Great Dunmow

 

The Dunmow Flitch –Past and Present

Much has been written about the Custom of the Dunmow Flitch, from the earliest references in ‘The Vision of Piers the Plowman’ by William Langland in about 1350 and in ‘The Canterbury Tales’ by Geoffrey Chaucer at about the same time. The custom of giving a side of bacon to a couple who could swear that they had not repented of their marriage for a year and a day must go back to before the 14th century, even to Saxon or Norman times. The earliest record of the award is in 1445 at Little Dunmow Priory but this is much later than the references above. Several awards were made at Little Dunmow up to the 18th century but the ceremony as we know it today in Great Dunmow originated in 1701 and was repeated in 1751 when several well-known engravings of the procession were published.

 

David Ogbournes engraving of the 1751 Flitch Trial ceremony

After a century, the ceremony was revived by Harrison Ainworth, the Victorian author who had written a novel entitled ‘The Flitch of Bacon or the Custom of Dunmow; A tale of English Home’ in 1854. He decided to award a flitch to a deserving married couple who were prepared to be ‘tried’ by a judge and jury, at a ceremony in the Town Hall on 19 July 1855. This occasion proved to be a great success and was repeated in 1857 on 25 June. Harrison Ainsworth himself was the judge at both these trials. Only one flitch was awarded but two couples were tried, so the unsuccessful couple were awarded a ‘silver ornament’ (a pair of inscribed sugar tongs shown in the photos below).

    

The inscription on the tongs reads ‘Presented at Dunmow- 25th June 1857 by W.H. Ainsworth Esq. as a reward for conjugal love’.

The ceremony was obviously a popular occasion as it was repeated many times in late Victorian and Edwardian times. The picture below shows a trial in the early part of the 20th century with the oath taking ceremony in the open air before a large crowd.

The judge, jury and counsels together with the claimants on stage in a field behind the Dunmow Workhouse.

A photograph taken by Stacey the local photographer (whose premises in the High Street still bear his name) shows the claimants and the jury of maidens and bachelors from the 1906 trial.

The claimants are (left) Mr and Mrs Lloyd-Willey of London and (right) Mr and Mrs Morgan of Bristol

The 1912 Flitch Trial included a pageant of Dunmow history going back to the middle-ages. A large number of local residents took part, dressed in the appropriate costumes, including a number on horseback. The pageant was re-enacted several times in the 1970s and 1980s.

The programme of the 1912 Flitch Celebrations.

After a break around the time of World War One, the trials continued throughout the 1930s until the outbreak of war in 1939. During the war years, there was one trial in 1942, mainly for the benefit of the American airmen at the local airfields (Andrewsfield, Little Easton, Stansted and others).

 

The programme of the only WW2 flitch Trial.

Trials continued after the war, including one as part of the Festival of Britain celebrations in 1951. In more recent times, the trials have been held every four years on a leap year. The early trials were held in the Town Hall, then in a marquee in the Causeway meadows (now called the Recreation Ground), on Parsonage Downs and recently in a marquee in Talberds Ley behind the F T Foakes Memorial Hall.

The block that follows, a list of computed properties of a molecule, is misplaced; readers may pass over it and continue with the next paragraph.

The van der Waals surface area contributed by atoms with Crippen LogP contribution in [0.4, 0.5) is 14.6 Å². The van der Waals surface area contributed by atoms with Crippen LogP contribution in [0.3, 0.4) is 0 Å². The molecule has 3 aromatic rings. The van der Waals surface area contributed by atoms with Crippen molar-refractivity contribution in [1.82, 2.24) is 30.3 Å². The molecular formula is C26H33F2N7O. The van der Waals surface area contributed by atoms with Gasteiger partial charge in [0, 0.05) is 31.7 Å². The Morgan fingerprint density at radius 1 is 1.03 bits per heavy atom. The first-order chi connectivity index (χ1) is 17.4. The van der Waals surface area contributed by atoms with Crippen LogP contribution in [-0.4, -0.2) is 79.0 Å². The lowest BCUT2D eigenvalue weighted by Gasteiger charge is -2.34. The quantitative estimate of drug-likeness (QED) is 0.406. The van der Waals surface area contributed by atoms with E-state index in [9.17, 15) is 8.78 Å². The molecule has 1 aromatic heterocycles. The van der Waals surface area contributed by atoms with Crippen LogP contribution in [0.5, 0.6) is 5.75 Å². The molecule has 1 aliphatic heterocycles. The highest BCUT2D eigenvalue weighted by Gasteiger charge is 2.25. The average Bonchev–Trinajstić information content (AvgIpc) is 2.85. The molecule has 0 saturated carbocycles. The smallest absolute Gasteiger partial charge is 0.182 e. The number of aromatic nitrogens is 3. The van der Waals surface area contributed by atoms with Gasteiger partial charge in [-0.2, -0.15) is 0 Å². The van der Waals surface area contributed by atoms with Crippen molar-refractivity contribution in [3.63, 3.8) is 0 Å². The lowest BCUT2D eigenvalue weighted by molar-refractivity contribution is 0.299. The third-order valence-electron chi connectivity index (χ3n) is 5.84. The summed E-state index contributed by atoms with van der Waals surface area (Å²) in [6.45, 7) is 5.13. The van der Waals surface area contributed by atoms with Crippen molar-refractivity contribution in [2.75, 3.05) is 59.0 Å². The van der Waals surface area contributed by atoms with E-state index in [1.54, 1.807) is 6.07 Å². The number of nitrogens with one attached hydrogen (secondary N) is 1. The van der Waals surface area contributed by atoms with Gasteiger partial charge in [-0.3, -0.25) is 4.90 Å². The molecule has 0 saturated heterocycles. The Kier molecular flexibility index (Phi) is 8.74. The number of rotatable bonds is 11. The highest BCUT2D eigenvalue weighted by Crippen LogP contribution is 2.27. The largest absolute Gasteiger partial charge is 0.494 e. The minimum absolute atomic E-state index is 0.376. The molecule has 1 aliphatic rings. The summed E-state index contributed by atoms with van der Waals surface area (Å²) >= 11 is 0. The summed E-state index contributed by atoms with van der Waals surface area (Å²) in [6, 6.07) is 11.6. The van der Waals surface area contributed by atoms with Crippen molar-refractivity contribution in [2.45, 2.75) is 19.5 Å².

A selection of early Flitch Trial programmes. 

The flitch being carried in procession to Talberds Ley in the 2004 trials.

 

The claimants are tried in public by celebrity ‘barristers’ – one group as counsel for the defendants and the other for ’the bacon’. The counsels have included actors, MPs, radio presenters and the very popular Clare Rayner. Much embarrassing detail about the claimants’ marriage can usually be expected!

The counsels for the claimants and for the Bacon.

The jury consisting of 6 maidens and 6 bachelors, make the decision as to whether to award the flitch to the claimants based on the arguments presented by the learned counsel.

The jury of maidens and bachelors.

The successful claimants are carried in the ceremonial chair (now replaced with a modern replica) from the trial tent to the Market Place where the oath is taken in front of the judge, jury and assembled public. The sentence is then passed on the couple.

The successful coupleare carried to the oath-taking ceremony

The oath-taking ceremony outside the Starr Restaurant

Several couples are tried each year and the trials are spread out over a whole day – one in the morning and two in the evening. The winning couples are presented with a flitch of bacon, and the unsuccessful claimants are awarded a gammon.

The Flitch as awarded to the successful claimants.

The Oath
You doe swear by custom of confession
That you ne’re made Nuptiall Transgression,
Nor since you were married man and wife,
By household brawles or contentious strife
Or otherwise in bed or boarde,
Offended each other in Deed on in Word
Or in a twelve moneths and a day
Repented not in thought in any way
Or since the Church Clerke said Amen
Wish’t yourselves unmarried agen,
But continue true and in desire,
As when you joyn’d hands in Holy Quire.

The Sentence
Since to these conditions without any fear
Of your own accords you doe freely Swear,
A Whole Flitch of Bacon you doe receive,
And bear it away with love and good Leave.
For this is the Custome of Dunmow well known,
Tho’ the pleasure be Ours, the Bacon’s your own.